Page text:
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Just Cause

Para trippin'.

Just Cause is the kind of game that makes even James Bond's more improbable antics look positively sane. Rather like our favourite cocktail-shaking military spy, the game's hero, Rico, comes equipped with all sorts of high-tech gadgets, can fire all manner of stupidly powerful weapons - but with sillier hair. But it all goes a bit crazy, as you soon find out.

For a start, Rico has a parachute which allows him to casually jump out of planes and land directly on the roof of a speeding car with ease, or whip out his grappling hook to grab the back of a vehicle, then open his parachute and rise up into the air for a bit of motorway paragliding. As you do. But our particular favourite sees Rico shoot his grappling hook up to reach a helicopter, pull himself up to grab onto its tail, and then simply leap into the cockpit.

All in a day's work, it seems. Now we just need the cocktail.

In short, Just Cause is the kind of unhinged action game that lets you do stuff you wouldn't be able to do in real life - whether that's driving cars at ridiculous speeds, shooting planes down with giant guns or, you know, paragliding down a motorway. And we can't help loving it for it.

Set on the fictional island of San Esperito, the game world measures an incredible 32 by 32 kilometres, or 253,036 acres, and is made up in 34 provinces. In other words, it's huge; the "biggest world ever in a game", according to Eidos, with the exception of some flight sims. The capital city alone, they reckon, is equal in size to GTA's Liberty City.

It's a tropical paradise, complete with lush jungles, sandy beaches and crystal clear waters. Oh, plus corrupt police, homicidal guerrillas and a mentalist dictatorial regime. Rico's agency has decided it's about time said regime got turfed out, and that he's the man for the job - so the start of the game sees you parachuting in from a carrier plane high above the island.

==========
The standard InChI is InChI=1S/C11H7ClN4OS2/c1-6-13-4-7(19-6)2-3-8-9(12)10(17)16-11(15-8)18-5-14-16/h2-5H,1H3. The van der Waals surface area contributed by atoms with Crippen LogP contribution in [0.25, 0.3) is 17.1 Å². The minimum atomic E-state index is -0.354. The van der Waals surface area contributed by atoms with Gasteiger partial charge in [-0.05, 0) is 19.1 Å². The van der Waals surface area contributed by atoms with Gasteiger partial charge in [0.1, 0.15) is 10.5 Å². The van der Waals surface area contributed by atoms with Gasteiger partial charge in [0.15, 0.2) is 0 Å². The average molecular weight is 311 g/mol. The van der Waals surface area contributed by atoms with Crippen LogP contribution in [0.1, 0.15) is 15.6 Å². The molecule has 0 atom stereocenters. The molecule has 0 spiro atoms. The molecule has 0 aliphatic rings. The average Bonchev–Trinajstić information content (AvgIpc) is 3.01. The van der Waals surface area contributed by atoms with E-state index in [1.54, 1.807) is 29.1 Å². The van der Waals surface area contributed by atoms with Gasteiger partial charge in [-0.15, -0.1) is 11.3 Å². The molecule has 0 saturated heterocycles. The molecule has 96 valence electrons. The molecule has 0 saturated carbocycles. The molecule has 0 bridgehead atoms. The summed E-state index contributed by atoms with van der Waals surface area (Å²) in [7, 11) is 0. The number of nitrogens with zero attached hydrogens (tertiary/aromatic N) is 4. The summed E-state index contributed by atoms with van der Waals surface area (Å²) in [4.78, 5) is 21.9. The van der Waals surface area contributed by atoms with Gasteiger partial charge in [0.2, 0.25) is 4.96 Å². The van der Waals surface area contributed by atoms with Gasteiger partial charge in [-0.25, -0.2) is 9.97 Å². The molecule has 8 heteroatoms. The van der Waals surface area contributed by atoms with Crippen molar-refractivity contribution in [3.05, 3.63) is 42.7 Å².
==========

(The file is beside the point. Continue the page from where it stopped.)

Free as a bird

Meet Rico, a man who's afraid of nothing. But never remembers to turn the gas off.

As you descend into freefall, you get your first taste of the sense of freedom offered by the game. Rico's parachute features some kind of crazy new CIA technology that allows you to release and retract the 'chute at any point. The 360 degree camera allows you go get a full view of the island, and a feeling for just how much ground you're going to have to cover.

On landing, you'll notice a high level of detail to the environments - in the Xbox 360 version, which is the one we got to see, you can zoom right in to see individual blades of grass, if you like that sort of thing, and there are some great light and shadow effects. The island also has a full, randomly generating weather system (unless you're playing the PS2 version), complete with rain, thunder and lightning.

But who cares about all that nonsense? There's work to be done. There are 21 story missions, which might not sound like an awful lot, but then there are the nine racing missions, 13 collecting missions and 112 side missions. Oh, and 135 missions which see you "liberating" the likes of military strongholds, government bases and drug barons' villas. So nearly 300 in total, then - which is in itself a silly number.

Your first priority will be to work out how to get around the island - which generally involves nicking yourself a nice vehicle. There are nearly 90 different types in the game, and while most of these are 1950s cars, you can also expect to see lorries, motorbikes, tanks, jetskis and the like.

But don't go thinking it's simply a matter of pulling off a quick carjack and driving off at speed. That's perfectly possible, of course, but why not make things a bit more interesting by pressing the A button to adopt a "stunt position" on the vehicle's roof? Yes, very silly, but rather cool all the same.

From that position, you can release your parachute, if you so desire, and go soaring up into the air. And once you're flying, you can use your grappling hook to grab on to the vehicle, which will then pull you along. Best of all, you can then retract the grapple before releasing it to grab the car in front, repeating the maneouevre to pull yourself right along the road using all the vehicles you can see like some kind of funky monkey bars. Ace.